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Pilkington in Wakefield

Also known as, or recorded in historical documents as;
Pylkyngton Hall; Snapethorpe Old Hall

In the civil parish of Wakefield.
In the historic county of Yorkshire.
Modern Authority of Wakefield.
1974 county of West Yorkshire.
Medieval County of Yorkshire West Riding.

OS Map Grid Reference: SE313202
Latitude 53.67763° Longitude -1.52727°

Pilkington in Wakefield has been described as a probable Fortified Manor House, and also as a probable Pele Tower.

There are no visible remains.


A licence to crenellate was granted to John Pylkington in 1477 for his manor called 'Pylkyngton Hall' in the parish of Wakefield.

A Royal licence to crenellate was granted in 1477 May 28 (Click on the date for details of this licence.).


Gatehouse was informed by John Goodchild this was the manor house of Snapethorpe. Christopher Saxton's 1601 plan of Thomas Pilkington's estate shows the site of of the Old Hall and, close by but separate, a tower (Evans, 1979). Pilkington had acquired the manor of Snaypthorp and Lupset in 1474. He died at the end of 1478. In his will Pilkington Hall nigh Wakefield with Snapethorpe was left to his wife providing she lived there. The tower, said to be built in 1477, was pulled down in 1724 (Walker, 1934). The form of the tower is not clear but it is likely to have been crenellated and probably had other defensive features. The separate mention of Pilkington Hall and Snapethorpe may suggest the tower was intended as a separate dwelling, possibly a replacement to the old Snapethorpe Hall. Possibly the old hall was retained as either ancillary accommodation or was intended to be demolished when the new house was finished. Sir John's death only 18 months after the licence was granted might suggest the tower was only part of the intended house (cf. Kirby Muxlow Castle). Alternatively the tower may represent an elaborate gate lodge into the estate.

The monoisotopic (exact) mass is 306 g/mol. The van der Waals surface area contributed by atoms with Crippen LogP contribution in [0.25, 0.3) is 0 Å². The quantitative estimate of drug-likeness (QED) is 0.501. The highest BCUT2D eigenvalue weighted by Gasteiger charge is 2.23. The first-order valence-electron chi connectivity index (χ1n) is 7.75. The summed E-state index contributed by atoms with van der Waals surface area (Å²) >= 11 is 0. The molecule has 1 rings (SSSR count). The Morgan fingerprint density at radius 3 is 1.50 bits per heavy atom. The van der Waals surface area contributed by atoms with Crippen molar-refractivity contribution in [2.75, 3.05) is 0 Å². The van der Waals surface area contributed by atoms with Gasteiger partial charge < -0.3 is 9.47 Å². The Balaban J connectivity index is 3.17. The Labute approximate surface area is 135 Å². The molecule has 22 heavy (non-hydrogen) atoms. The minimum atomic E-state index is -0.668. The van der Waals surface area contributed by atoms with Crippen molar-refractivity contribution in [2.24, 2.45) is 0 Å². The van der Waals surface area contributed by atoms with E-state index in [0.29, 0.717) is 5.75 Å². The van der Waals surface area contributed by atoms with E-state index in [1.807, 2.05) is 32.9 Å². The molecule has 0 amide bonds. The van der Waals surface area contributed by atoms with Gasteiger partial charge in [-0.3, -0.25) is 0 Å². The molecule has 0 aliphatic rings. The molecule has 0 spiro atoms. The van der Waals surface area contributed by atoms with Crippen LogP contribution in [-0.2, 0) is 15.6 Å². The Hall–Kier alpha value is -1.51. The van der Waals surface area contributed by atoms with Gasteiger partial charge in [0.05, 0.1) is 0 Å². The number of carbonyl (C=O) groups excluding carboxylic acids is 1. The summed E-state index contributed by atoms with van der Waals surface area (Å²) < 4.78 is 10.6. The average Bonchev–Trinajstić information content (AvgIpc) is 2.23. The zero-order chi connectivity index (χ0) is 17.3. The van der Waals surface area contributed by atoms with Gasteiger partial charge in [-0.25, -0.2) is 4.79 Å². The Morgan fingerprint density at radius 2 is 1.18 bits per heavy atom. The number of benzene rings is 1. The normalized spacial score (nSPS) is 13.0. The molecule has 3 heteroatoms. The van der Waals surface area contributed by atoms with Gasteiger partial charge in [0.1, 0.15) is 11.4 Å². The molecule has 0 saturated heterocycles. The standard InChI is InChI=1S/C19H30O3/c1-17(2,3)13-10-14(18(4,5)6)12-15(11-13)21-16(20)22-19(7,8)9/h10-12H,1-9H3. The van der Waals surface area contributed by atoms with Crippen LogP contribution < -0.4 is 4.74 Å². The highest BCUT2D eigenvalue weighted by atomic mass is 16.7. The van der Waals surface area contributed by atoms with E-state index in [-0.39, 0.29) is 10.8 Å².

Snapethorpe Hall (SE307200) was demolished in the mid 1970's, although that building was certainly one of several rebuilds. It does not seem to ever have been described as having any defensive features (such as a moat). The given map reference is for the approximate position of the tower as shown on Saxton's 1601 'Plat'.
Although described as in Wakefield this was not a town house (as previously assumed by Gatehouse) but a manor house in the exceptional large parish of Wakefield.
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This record last updated 26/07/2017 09:20:08

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